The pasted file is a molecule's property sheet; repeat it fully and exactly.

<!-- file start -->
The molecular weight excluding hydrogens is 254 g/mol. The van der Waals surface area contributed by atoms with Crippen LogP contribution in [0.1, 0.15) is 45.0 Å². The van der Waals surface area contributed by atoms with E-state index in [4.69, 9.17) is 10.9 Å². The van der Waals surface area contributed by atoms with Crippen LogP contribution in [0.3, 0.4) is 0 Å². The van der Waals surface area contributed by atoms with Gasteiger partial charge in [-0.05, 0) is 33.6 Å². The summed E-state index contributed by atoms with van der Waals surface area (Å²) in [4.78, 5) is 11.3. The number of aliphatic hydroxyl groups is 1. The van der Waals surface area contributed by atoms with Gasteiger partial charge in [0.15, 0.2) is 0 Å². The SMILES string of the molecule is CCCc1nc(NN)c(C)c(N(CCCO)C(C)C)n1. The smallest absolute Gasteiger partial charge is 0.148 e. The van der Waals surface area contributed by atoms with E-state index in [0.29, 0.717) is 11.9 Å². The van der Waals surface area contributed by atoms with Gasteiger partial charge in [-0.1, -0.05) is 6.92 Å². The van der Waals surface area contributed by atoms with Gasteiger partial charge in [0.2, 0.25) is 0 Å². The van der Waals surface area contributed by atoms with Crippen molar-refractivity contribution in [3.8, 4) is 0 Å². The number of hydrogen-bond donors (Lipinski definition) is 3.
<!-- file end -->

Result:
The molecular weight excluding hydrogens is 254 g/mol. The van der Waals surface area contributed by atoms with Crippen LogP contribution in [0.1, 0.15) is 45.0 Å². The van der Waals surface area contributed by atoms with E-state index in [4.69, 9.17) is 10.9 Å². The van der Waals surface area contributed by atoms with Crippen LogP contribution in [0.3, 0.4) is 0 Å². The van der Waals surface area contributed by atoms with Gasteiger partial charge in [-0.05, 0) is 33.6 Å². The summed E-state index contributed by atoms with van der Waals surface area (Å²) in [4.78, 5) is 11.3. The number of aliphatic hydroxyl groups is 1. The van der Waals surface area contributed by atoms with Gasteiger partial charge in [0.15, 0.2) is 0 Å². The SMILES string of the molecule is CCCc1nc(NN)c(C)c(N(CCCO)C(C)C)n1. The smallest absolute Gasteiger partial charge is 0.148 e. The van der Waals surface area contributed by atoms with E-state index in [0.29, 0.717) is 11.9 Å². The van der Waals surface area contributed by atoms with Gasteiger partial charge in [-0.1, -0.05) is 6.92 Å². The van der Waals surface area contributed by atoms with Gasteiger partial charge in [0.2, 0.25) is 0 Å². The van der Waals surface area contributed by atoms with Crippen molar-refractivity contribution in [3.8, 4) is 0 Å². The number of hydrogen-bond donors (Lipinski definition) is 3.